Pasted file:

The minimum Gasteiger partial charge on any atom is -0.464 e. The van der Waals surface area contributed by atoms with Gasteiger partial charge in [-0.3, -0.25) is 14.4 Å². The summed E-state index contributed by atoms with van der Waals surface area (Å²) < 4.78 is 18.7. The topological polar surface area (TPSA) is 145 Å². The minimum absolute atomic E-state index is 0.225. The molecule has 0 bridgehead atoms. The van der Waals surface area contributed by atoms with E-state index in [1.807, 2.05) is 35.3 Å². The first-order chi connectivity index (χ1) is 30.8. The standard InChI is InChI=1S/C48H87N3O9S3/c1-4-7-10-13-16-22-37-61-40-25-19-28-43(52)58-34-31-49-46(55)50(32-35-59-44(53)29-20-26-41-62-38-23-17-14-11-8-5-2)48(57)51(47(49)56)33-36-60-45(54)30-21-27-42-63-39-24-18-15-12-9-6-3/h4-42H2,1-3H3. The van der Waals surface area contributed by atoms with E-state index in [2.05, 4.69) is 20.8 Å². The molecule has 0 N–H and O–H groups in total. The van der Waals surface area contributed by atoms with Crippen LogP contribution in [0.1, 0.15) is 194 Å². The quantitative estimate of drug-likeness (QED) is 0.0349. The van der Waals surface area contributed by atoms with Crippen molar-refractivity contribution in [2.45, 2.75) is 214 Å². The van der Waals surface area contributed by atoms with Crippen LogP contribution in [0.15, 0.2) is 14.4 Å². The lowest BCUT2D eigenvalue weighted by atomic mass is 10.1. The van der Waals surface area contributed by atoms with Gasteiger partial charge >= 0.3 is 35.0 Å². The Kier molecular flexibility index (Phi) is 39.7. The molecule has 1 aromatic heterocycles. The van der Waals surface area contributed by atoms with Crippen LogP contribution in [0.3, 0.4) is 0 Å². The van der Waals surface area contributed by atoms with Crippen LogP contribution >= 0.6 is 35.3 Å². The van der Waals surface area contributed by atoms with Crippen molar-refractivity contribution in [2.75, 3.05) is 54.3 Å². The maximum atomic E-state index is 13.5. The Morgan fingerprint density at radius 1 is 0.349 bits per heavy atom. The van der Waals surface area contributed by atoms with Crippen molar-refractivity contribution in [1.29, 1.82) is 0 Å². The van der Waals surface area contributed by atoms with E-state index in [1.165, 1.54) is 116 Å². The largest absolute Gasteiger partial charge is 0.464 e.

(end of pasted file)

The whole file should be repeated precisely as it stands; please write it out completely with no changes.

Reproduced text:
The minimum Gasteiger partial charge on any atom is -0.464 e. The van der Waals surface area contributed by atoms with Gasteiger partial charge in [-0.3, -0.25) is 14.4 Å². The summed E-state index contributed by atoms with van der Waals surface area (Å²) < 4.78 is 18.7. The topological polar surface area (TPSA) is 145 Å². The minimum absolute atomic E-state index is 0.225. The molecule has 0 bridgehead atoms. The van der Waals surface area contributed by atoms with E-state index in [1.807, 2.05) is 35.3 Å². The first-order chi connectivity index (χ1) is 30.8. The standard InChI is InChI=1S/C48H87N3O9S3/c1-4-7-10-13-16-22-37-61-40-25-19-28-43(52)58-34-31-49-46(55)50(32-35-59-44(53)29-20-26-41-62-38-23-17-14-11-8-5-2)48(57)51(47(49)56)33-36-60-45(54)30-21-27-42-63-39-24-18-15-12-9-6-3/h4-42H2,1-3H3. The van der Waals surface area contributed by atoms with E-state index in [2.05, 4.69) is 20.8 Å². The molecule has 0 N–H and O–H groups in total. The van der Waals surface area contributed by atoms with Crippen LogP contribution in [0.1, 0.15) is 194 Å². The quantitative estimate of drug-likeness (QED) is 0.0349. The van der Waals surface area contributed by atoms with Crippen molar-refractivity contribution in [2.45, 2.75) is 214 Å². The van der Waals surface area contributed by atoms with Crippen LogP contribution in [0.15, 0.2) is 14.4 Å². The lowest BCUT2D eigenvalue weighted by atomic mass is 10.1. The van der Waals surface area contributed by atoms with Gasteiger partial charge >= 0.3 is 35.0 Å². The Kier molecular flexibility index (Phi) is 39.7. The molecule has 1 aromatic heterocycles. The van der Waals surface area contributed by atoms with Crippen LogP contribution in [0.3, 0.4) is 0 Å². The van der Waals surface area contributed by atoms with Crippen LogP contribution >= 0.6 is 35.3 Å². The van der Waals surface area contributed by atoms with Crippen molar-refractivity contribution in [2.75, 3.05) is 54.3 Å². The maximum atomic E-state index is 13.5. The Morgan fingerprint density at radius 1 is 0.349 bits per heavy atom. The van der Waals surface area contributed by atoms with Crippen molar-refractivity contribution in [1.29, 1.82) is 0 Å². The van der Waals surface area contributed by atoms with E-state index in [1.165, 1.54) is 116 Å². The largest absolute Gasteiger partial charge is 0.464 e.